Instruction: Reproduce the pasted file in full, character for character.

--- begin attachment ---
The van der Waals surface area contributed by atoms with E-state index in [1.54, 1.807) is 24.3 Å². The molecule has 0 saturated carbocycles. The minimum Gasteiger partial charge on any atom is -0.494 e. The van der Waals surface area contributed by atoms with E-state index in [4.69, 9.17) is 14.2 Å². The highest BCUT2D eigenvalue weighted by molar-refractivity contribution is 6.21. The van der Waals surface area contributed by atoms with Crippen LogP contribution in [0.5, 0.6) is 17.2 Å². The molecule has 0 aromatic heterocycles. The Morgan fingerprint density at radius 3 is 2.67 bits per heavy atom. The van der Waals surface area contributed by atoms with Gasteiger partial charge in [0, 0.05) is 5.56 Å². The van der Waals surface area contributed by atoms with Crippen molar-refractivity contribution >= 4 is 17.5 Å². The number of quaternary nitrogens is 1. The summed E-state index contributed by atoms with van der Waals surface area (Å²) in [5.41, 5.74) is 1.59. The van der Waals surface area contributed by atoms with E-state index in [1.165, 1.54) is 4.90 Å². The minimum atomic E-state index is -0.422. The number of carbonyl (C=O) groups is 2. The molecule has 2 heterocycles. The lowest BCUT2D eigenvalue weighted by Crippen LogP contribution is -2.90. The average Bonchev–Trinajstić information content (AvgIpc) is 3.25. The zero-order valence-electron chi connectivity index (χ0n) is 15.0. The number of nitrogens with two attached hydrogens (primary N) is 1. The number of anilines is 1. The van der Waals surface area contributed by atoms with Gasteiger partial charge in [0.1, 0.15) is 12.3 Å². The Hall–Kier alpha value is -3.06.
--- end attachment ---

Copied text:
The van der Waals surface area contributed by atoms with E-state index in [1.54, 1.807) is 24.3 Å². The molecule has 0 saturated carbocycles. The minimum Gasteiger partial charge on any atom is -0.494 e. The van der Waals surface area contributed by atoms with E-state index in [4.69, 9.17) is 14.2 Å². The highest BCUT2D eigenvalue weighted by molar-refractivity contribution is 6.21. The van der Waals surface area contributed by atoms with Crippen LogP contribution in [0.5, 0.6) is 17.2 Å². The molecule has 0 aromatic heterocycles. The Morgan fingerprint density at radius 3 is 2.67 bits per heavy atom. The van der Waals surface area contributed by atoms with Gasteiger partial charge in [0, 0.05) is 5.56 Å². The van der Waals surface area contributed by atoms with Crippen molar-refractivity contribution >= 4 is 17.5 Å². The number of quaternary nitrogens is 1. The summed E-state index contributed by atoms with van der Waals surface area (Å²) in [5.41, 5.74) is 1.59. The van der Waals surface area contributed by atoms with E-state index in [1.165, 1.54) is 4.90 Å². The minimum atomic E-state index is -0.422. The number of carbonyl (C=O) groups is 2. The molecule has 2 heterocycles. The lowest BCUT2D eigenvalue weighted by Crippen LogP contribution is -2.90. The average Bonchev–Trinajstić information content (AvgIpc) is 3.25. The zero-order valence-electron chi connectivity index (χ0n) is 15.0. The number of nitrogens with two attached hydrogens (primary N) is 1. The number of anilines is 1. The van der Waals surface area contributed by atoms with Gasteiger partial charge in [0.1, 0.15) is 12.3 Å². The Hall–Kier alpha value is -3.06.